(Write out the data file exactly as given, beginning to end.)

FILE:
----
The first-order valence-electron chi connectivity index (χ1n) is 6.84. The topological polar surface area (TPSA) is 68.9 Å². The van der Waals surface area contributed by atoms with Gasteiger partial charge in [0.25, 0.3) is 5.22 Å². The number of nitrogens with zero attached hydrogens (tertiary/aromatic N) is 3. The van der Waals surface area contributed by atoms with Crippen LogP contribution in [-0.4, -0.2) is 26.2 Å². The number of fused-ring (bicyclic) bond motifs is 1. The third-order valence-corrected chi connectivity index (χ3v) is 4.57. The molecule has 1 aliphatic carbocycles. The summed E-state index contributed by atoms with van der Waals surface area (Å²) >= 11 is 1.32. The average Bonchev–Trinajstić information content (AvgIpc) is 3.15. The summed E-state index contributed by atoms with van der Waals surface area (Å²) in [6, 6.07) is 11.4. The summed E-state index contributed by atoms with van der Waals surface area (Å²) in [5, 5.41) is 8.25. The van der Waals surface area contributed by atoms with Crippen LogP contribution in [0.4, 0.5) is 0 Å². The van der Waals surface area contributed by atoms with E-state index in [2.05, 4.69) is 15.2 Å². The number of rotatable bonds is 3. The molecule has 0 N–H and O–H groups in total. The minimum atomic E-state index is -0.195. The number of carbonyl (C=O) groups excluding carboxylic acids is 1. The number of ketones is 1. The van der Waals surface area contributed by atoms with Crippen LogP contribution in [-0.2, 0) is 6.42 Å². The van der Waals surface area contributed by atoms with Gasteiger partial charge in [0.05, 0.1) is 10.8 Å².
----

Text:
The first-order valence-electron chi connectivity index (χ1n) is 6.84. The topological polar surface area (TPSA) is 68.9 Å². The van der Waals surface area contributed by atoms with Gasteiger partial charge in [0.25, 0.3) is 5.22 Å². The number of nitrogens with zero attached hydrogens (tertiary/aromatic N) is 3. The van der Waals surface area contributed by atoms with Crippen LogP contribution in [-0.4, -0.2) is 26.2 Å². The number of fused-ring (bicyclic) bond motifs is 1. The third-order valence-corrected chi connectivity index (χ3v) is 4.57. The molecule has 1 aliphatic carbocycles. The summed E-state index contributed by atoms with van der Waals surface area (Å²) >= 11 is 1.32. The average Bonchev–Trinajstić information content (AvgIpc) is 3.15. The summed E-state index contributed by atoms with van der Waals surface area (Å²) in [6, 6.07) is 11.4. The summed E-state index contributed by atoms with van der Waals surface area (Å²) in [5, 5.41) is 8.25. The van der Waals surface area contributed by atoms with Crippen LogP contribution in [0.4, 0.5) is 0 Å². The van der Waals surface area contributed by atoms with E-state index in [2.05, 4.69) is 15.2 Å². The number of rotatable bonds is 3. The molecule has 0 N–H and O–H groups in total. The minimum atomic E-state index is -0.195. The number of carbonyl (C=O) groups excluding carboxylic acids is 1. The number of ketones is 1. The van der Waals surface area contributed by atoms with Crippen LogP contribution in [-0.2, 0) is 6.42 Å². The van der Waals surface area contributed by atoms with Gasteiger partial charge in [0.05, 0.1) is 10.8 Å².